Through clever programming, Miles Hoffman, artistic director of the Library of Congress's Summer Chamber Music Festival, gave the audience at the Coolidge Auditorium a little bit of everything last night and consequently left everyone happy. Even more to his credit, he did so without ever putting more than two performers on the stage at the same time.
The first and least-well-played work on the program was Robert Schumann's Adagio and Allegro for Horn and Piano, Op. 70, played here by Anthony Cecere and pianist Edmund Battersby. Battersby did fine, crafting the notes gently in the "Langsam" and with spirit in the "Rasch und feurig." But Cecere appeared to have problems from the start. It's not that he fluffed a note or two -- any horn player on the best of days might do the same -- but from the very start it seemed his heart just wasn't in the music. He languished in the first part and sounded brittle in the second.
The same can hardly be said for violinist Paula Francis and pianist Jean-Louis Haguenauer, both of whom played Lee Hoiby's Serenade for Violin and Piano, Op. 44 (1986-90), with vivid conviction and irrepressible musicianship. Strains of Prokofiev and Poulenc make the Hoiby work sound a little curious on first listening, but the freshness of melodic and harmonic invention is irrefutable, and the gentle, ebbing quality of the opening combined with the drama of the transition makes one want to hear more. Francis's playing was especially memorable: effective, yet always slightly understated.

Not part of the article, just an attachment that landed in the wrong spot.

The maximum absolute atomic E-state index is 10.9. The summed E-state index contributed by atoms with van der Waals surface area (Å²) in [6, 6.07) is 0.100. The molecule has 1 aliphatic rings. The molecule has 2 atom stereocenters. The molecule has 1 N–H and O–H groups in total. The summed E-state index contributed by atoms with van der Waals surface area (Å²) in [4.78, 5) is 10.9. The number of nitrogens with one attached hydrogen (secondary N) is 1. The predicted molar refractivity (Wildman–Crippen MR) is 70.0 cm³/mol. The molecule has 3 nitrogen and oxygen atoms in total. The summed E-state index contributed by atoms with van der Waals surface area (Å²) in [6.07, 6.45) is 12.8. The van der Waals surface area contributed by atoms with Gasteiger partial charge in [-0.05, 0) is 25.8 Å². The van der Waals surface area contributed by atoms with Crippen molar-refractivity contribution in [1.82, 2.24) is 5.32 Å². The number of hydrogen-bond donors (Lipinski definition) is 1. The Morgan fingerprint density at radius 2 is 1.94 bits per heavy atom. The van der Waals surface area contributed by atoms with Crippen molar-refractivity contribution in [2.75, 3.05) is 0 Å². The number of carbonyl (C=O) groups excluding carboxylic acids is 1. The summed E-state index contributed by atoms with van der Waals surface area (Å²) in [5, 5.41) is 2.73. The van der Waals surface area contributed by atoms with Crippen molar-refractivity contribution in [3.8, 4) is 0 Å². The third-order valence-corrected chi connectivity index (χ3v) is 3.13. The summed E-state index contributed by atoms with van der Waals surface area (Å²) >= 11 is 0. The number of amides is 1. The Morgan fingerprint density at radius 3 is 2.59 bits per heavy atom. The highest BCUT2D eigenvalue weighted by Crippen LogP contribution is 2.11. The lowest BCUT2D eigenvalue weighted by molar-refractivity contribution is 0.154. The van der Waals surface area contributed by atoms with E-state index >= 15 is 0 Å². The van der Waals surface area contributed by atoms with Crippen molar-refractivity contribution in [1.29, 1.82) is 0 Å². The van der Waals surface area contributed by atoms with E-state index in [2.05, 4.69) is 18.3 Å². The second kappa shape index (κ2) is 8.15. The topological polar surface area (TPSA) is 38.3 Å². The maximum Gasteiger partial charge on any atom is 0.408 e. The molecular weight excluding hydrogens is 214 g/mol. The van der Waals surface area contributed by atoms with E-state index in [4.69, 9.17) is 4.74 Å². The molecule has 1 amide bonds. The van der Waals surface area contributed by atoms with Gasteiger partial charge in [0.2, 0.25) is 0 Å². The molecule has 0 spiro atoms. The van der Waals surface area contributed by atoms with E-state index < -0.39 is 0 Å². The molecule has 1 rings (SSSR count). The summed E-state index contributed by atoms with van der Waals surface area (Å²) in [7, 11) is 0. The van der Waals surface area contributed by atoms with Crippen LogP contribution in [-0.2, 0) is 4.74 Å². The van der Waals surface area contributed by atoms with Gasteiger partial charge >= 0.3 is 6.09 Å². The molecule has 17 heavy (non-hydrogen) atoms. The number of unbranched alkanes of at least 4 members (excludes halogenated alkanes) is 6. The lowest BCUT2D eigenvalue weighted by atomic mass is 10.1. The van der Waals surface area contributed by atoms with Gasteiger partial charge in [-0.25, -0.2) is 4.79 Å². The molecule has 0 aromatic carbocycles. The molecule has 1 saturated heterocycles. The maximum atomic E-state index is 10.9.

Hoffman's decision to abut this work against Shostakovich's Sonata for Viola and Piano, Op. 147, was a good idea made even more agreeable by the fact that Hoffman himself was the violist. Compared with the lyric energy of the Hoiby composition, this Sonata has all the outward warmth of the winter sun: There is an austerity here, closer to coolness than frugality. Yet Hoffman and pianist Ann Schein should be commended, not only for bringing the dancelike Allegretto to life (which was easy) but for finding vivacity in the two outer movements (which was not).
The program ended with splendid, crowd-pleasing music for four hands and two pianos played by Battersby and Haguenauer. Faure's "Dolly" Suite, Op. 56, for four hands was an absolute delight and Brahms's "Variations on a Theme of Haydn," for two pianos, Op. 56b, was equally impressive. One rarely hears solo pianists -- even as good as these -- play together as seamlessly.